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Under the Skin

Graham Eley

Modernist filmmaking is alive and well in this brilliant but disturbing new feature from Jonathan Glazer – his first for nine years – which combines mainstream horror’s tension and video art’s ingenuity during a compelling 108 minutes that turns the male gaze on its head and would be as comfortable playing on a loop within a gallery as on a cinema screen.

 

This is a film that gives us an alternative inside track on an outsider view of that mainstay of Western art, human alienation, in a strange deconstruction of cinematic genre conventions, which moves from the allegorical to the real and, perhaps, back again.  Tomas Alfredson’s modern classic ‘Let the Right One In’ did the same thing; seemingly achieving the impossible with an all out ‘out there’ out of place ‘sense of place’, which combines hard edged social realism and filmic fantasy.

 

Glazer sets it in the tough and uncompromising Glasgow metropolis of Lynne Ramsay’s ‘Ratcatcher’ or Andrea Arnold’s ‘Red Road’ where tribal Celtic fans patrol the streets on match day.  Enter Scarlett Johansson, a sexless but strikingly sexy alien with jet black hair and glossy red lipstick and dressed to kill – literally – in designer gear ‘street hooker’ style; a male fantasy construct, who is mysteriously ‘drag queen’ androgynous at one and the same time.

 

She drives around in a clapped out transit van, stalking potential victims; solitary males whose instincts are sometimes razor sharp, refusing to believe the evidence of their own eyes or ears – Johansson speaking with a controlled Joanna Lumley upper lip.  A young man pretends that there is nothing unusual when providing directions and walks ‘awa’.  There is something incredibly realistic about this scene and we are left wondering whether he was an unsuspecting member of the public who happened to be passing by – almost certainly we feel but we cannot be sure.  We can be sure of other Glaswegians going about their business oblivious to Glazer’s secret camera as sci-fi serial killer thriller turns fly-on-the-wall doc.  Seen from a slight remove – a van’s seat perspective and in silence –  they provide a remarkable portrait of urban self-absorption; images that would be worthy of a Turner Prize nod if Glazer had presented them on their own as vid art.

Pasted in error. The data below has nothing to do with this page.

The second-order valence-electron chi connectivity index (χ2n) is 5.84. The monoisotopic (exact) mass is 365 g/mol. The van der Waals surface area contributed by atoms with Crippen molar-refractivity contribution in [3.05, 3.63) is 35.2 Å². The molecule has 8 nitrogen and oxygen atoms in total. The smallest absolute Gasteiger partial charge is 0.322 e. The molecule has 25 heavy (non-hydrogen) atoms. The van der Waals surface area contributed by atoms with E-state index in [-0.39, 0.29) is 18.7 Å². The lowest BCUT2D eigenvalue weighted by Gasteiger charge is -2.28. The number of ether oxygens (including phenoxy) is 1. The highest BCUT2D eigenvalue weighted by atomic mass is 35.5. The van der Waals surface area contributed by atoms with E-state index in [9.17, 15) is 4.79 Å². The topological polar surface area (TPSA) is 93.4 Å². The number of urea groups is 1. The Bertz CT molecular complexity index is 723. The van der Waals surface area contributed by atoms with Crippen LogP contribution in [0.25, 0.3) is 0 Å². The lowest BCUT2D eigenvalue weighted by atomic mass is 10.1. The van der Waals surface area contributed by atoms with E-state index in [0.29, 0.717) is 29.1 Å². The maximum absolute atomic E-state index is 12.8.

Johansson – what a fantastic actress she is – looks on with a mysterious self- absorption of her own, hinting at a greater purpose that brings with it a sense of foreboding but one that always plays second fiddle to a very discernible melancholy emanating from the surroundings.  An American ‘A’ lister in Glasgow or alien imposter, it makes little difference and we never do find out where her character comes from.

 

She invites the victims back to her place, luring them with a seductive knowing half-smile to an urban no-man’s land – giving the supernatural a shocking ghetto vibe – where an oil lake replaces fire in a hell on earth or somewhere and, in a shocking twist on the thriller slasher, the hapless males swim around for eternity with nothing to do beyond looking at each other seemingly decomposing but only to remain whole.

 

In one stunning scene – the film’s opening – there is a smart homage to Kubrick, a creation moment that sees the alien acquiring her human appearance.

 

In another – never to be forgotten – she picks up a Neurofibromatosis sufferer and remains unaware of his ‘disfigurement’.  And without being in any way patronising, it washes away years of appalling arbitrary prejudice in a coming together of two characters living ‘under the skin’ and discovering an unlikely empathy.

 

And cinematographer, Daniel Landin, and the sound department work in a harmonious disharmony doing much to give the film its unique eerie unreal realism.

 

This is a major triumph.
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  • Year: 2013
  • Country: UK
  • Filmmaker: Jonathan Glazer
  • Screenwriter: Walter Campbell
  • Producer: Nick Wechsler and James Wilson
  • Cinematographer: Daniel Landin
  • Editor: Paul Watts
  • Cast: Scarlett Johansson, Paul Brannigan, Michael Moreland, Adam Pearson and Scott Dymond
  • Duration: 108 mins
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